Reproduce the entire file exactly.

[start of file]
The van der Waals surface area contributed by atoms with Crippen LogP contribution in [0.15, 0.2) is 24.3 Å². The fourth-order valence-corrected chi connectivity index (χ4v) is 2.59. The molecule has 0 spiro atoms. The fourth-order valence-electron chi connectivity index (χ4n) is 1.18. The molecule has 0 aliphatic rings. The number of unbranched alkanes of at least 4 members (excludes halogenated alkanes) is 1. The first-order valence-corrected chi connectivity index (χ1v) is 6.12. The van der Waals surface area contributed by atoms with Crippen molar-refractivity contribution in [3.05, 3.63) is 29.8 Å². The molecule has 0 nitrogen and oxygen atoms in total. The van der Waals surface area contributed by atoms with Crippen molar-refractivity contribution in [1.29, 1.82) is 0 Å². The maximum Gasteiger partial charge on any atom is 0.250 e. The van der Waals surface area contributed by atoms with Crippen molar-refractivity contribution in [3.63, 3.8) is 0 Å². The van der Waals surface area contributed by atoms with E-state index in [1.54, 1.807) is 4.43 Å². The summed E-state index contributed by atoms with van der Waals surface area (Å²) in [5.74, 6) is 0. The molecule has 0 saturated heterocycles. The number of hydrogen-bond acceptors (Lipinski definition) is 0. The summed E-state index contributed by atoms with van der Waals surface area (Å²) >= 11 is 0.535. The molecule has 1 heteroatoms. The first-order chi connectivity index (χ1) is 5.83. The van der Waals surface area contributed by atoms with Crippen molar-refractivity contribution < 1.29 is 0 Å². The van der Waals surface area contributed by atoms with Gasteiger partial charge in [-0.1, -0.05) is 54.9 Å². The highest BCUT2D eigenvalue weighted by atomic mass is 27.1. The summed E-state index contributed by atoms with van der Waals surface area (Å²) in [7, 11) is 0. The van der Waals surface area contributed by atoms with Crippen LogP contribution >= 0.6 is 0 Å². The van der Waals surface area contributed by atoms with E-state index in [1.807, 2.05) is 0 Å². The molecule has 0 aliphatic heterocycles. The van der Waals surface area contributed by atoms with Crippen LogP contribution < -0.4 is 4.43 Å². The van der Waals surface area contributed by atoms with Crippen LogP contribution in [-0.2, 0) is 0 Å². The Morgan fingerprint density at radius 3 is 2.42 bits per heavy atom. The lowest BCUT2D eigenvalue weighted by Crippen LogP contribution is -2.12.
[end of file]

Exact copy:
The van der Waals surface area contributed by atoms with Crippen LogP contribution in [0.15, 0.2) is 24.3 Å². The fourth-order valence-corrected chi connectivity index (χ4v) is 2.59. The molecule has 0 spiro atoms. The fourth-order valence-electron chi connectivity index (χ4n) is 1.18. The molecule has 0 aliphatic rings. The number of unbranched alkanes of at least 4 members (excludes halogenated alkanes) is 1. The first-order valence-corrected chi connectivity index (χ1v) is 6.12. The van der Waals surface area contributed by atoms with Crippen molar-refractivity contribution in [3.05, 3.63) is 29.8 Å². The molecule has 0 nitrogen and oxygen atoms in total. The van der Waals surface area contributed by atoms with Crippen molar-refractivity contribution in [1.29, 1.82) is 0 Å². The maximum Gasteiger partial charge on any atom is 0.250 e. The van der Waals surface area contributed by atoms with Crippen molar-refractivity contribution in [3.63, 3.8) is 0 Å². The van der Waals surface area contributed by atoms with E-state index in [1.54, 1.807) is 4.43 Å². The summed E-state index contributed by atoms with van der Waals surface area (Å²) in [5.74, 6) is 0. The molecule has 0 saturated heterocycles. The number of hydrogen-bond acceptors (Lipinski definition) is 0. The summed E-state index contributed by atoms with van der Waals surface area (Å²) >= 11 is 0.535. The molecule has 1 heteroatoms. The first-order chi connectivity index (χ1) is 5.83. The van der Waals surface area contributed by atoms with Crippen molar-refractivity contribution < 1.29 is 0 Å². The van der Waals surface area contributed by atoms with Gasteiger partial charge in [-0.1, -0.05) is 54.9 Å². The highest BCUT2D eigenvalue weighted by atomic mass is 27.1. The summed E-state index contributed by atoms with van der Waals surface area (Å²) in [7, 11) is 0. The van der Waals surface area contributed by atoms with Crippen LogP contribution >= 0.6 is 0 Å². The van der Waals surface area contributed by atoms with E-state index in [1.807, 2.05) is 0 Å². The molecule has 0 aliphatic heterocycles. The van der Waals surface area contributed by atoms with Crippen LogP contribution < -0.4 is 4.43 Å². The van der Waals surface area contributed by atoms with Crippen LogP contribution in [-0.2, 0) is 0 Å². The Morgan fingerprint density at radius 3 is 2.42 bits per heavy atom. The lowest BCUT2D eigenvalue weighted by Crippen LogP contribution is -2.12.